- Oops!Something went wrong.Please try again later.
Thank goodness: this scintillating, toe-tapping, wisecracking Cole Porter musical from 1934 is back to save us from real life once again. Last August, director-choreographer Kathleen Marshall’s production was the first big show to open in London, post-lockdown, without social distancing.
I’ve never felt a theatre so awash with relief and joy. There was also an air of showbiz myth to that night. Sutton Foster, stepping back into the role of Reno Sweeney for which she’d won a Tony award 10 years before, after the originally-cast Megan Mullally had to withdraw, showed London what Broadway razzle-dazzle really looked like. If this revival with a new lead cast can’t conjure precisely the same circumstantial magic, it’s still a delicious, de-lovely delight that wipes out the cares of the world for at least a few hours.
The plot, cobbled together by six writers including PG Wodehouse, is little more than a loose framework of jokes and sight gags arranged to showcase Porter’s lugubrious, raffish songs with their carelessly brilliant rhymes. Young New York broker Billy stows away on a luxury ocean liner to prevent Hope, the debutante he loves, from marrying a silly English Lord. He’s abetted by gangster Moonface Martin and his moll Erma, and sultry but sweet nightclub singer Reno.
Kerry Ellis brings kittenish charm to Reno, a character with a shiny surface and no depth who nonetheless commands most of the duets - I Get a Kick Out of You, You’re the Top, Friendship - and all the big dance routines. Including the exuberant titular tap number that brings the first act curtain, and the house, down. The Gypsy in Me, in which she and Haydn Oakley’s Lord Evelyn react to the awkward discovery of hot-blooded chemistry, is a masterpiece of choreographic comedy.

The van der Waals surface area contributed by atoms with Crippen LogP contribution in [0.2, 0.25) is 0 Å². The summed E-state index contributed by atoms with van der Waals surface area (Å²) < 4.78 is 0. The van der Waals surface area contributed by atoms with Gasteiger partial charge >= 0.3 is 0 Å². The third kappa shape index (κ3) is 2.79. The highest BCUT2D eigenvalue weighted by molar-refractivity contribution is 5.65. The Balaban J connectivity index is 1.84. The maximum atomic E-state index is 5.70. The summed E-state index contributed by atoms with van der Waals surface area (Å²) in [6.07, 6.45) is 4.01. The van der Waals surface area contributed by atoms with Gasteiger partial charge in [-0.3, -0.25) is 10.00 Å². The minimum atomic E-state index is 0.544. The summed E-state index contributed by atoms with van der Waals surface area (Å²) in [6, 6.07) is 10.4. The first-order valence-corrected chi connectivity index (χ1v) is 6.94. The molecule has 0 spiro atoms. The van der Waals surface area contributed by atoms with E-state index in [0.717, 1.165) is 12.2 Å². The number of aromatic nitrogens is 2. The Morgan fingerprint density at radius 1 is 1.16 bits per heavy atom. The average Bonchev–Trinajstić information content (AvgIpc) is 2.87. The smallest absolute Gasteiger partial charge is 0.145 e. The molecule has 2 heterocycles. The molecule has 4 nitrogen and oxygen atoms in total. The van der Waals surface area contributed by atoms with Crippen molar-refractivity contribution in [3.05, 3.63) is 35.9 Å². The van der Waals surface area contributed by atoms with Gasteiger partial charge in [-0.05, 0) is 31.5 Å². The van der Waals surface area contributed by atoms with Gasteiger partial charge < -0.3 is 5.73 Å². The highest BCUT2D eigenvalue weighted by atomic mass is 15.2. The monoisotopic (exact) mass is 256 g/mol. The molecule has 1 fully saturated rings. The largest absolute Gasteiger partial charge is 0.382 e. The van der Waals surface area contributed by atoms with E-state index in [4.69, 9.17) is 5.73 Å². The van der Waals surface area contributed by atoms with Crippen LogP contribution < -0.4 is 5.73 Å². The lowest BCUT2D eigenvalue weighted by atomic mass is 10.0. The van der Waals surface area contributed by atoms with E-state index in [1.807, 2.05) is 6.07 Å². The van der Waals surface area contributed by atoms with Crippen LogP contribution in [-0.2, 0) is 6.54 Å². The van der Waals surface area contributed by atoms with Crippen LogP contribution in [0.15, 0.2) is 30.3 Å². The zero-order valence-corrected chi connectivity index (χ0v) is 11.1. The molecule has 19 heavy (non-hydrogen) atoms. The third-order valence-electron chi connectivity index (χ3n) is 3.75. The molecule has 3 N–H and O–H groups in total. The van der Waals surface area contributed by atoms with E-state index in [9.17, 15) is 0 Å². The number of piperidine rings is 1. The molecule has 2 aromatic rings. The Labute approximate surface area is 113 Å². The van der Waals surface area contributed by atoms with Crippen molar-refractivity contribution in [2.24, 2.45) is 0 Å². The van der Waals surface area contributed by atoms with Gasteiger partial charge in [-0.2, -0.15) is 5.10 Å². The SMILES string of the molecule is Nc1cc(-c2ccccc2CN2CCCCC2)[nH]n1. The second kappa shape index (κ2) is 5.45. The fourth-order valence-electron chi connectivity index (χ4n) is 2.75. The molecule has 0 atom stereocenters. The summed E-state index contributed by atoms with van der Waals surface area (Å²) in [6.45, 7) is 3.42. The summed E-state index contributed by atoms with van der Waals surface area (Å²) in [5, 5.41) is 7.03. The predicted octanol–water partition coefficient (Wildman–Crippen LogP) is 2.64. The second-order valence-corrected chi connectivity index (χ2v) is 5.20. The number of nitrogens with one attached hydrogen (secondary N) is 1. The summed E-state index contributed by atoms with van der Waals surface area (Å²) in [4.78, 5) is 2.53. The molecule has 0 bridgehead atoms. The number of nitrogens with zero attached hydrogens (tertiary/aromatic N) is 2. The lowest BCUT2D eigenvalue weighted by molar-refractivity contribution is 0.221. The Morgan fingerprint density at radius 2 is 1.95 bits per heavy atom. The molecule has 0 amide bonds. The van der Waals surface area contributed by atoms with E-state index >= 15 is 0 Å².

Elsewhere among the new star cast, Denis Lawson is a nimble but muffled Moonface. Bonnie Langford is game as Hope’s mother and Simon Callow slightly off-key as Billy’s alcoholic boss. Returning from the 2021 production, Samuel Edwards has a rangy, Jimmy Stewart-ish charm and a clear, strong voice as Billy, but Nicole-Lily Baisden’s luminous Hope and Carly Mercedes Dyer’s hilariously sexy Erma saunter off with the applause. If many men contributed to the creation of this show it’s the women who bring it off in London.
Yes, Anything Goes is old fashioned. But it’s also radical, a celebration of freedom and hedonism after Prohibition and the Wall Street Crash. Reno’s nightclub act is a raunchy parody of a revivalist religious meeting. Gangsters are awarded celebrity status. Derek McClane’s Art Deco sets and Jon Morrell’s costumes suggest the new optimism of 1934. Of course, we know how that decade ended. But the brilliance of this show is that it wipes away awkward reality. Which is exactly what we need right now.
Barbican, to September 3, barbican.org.uk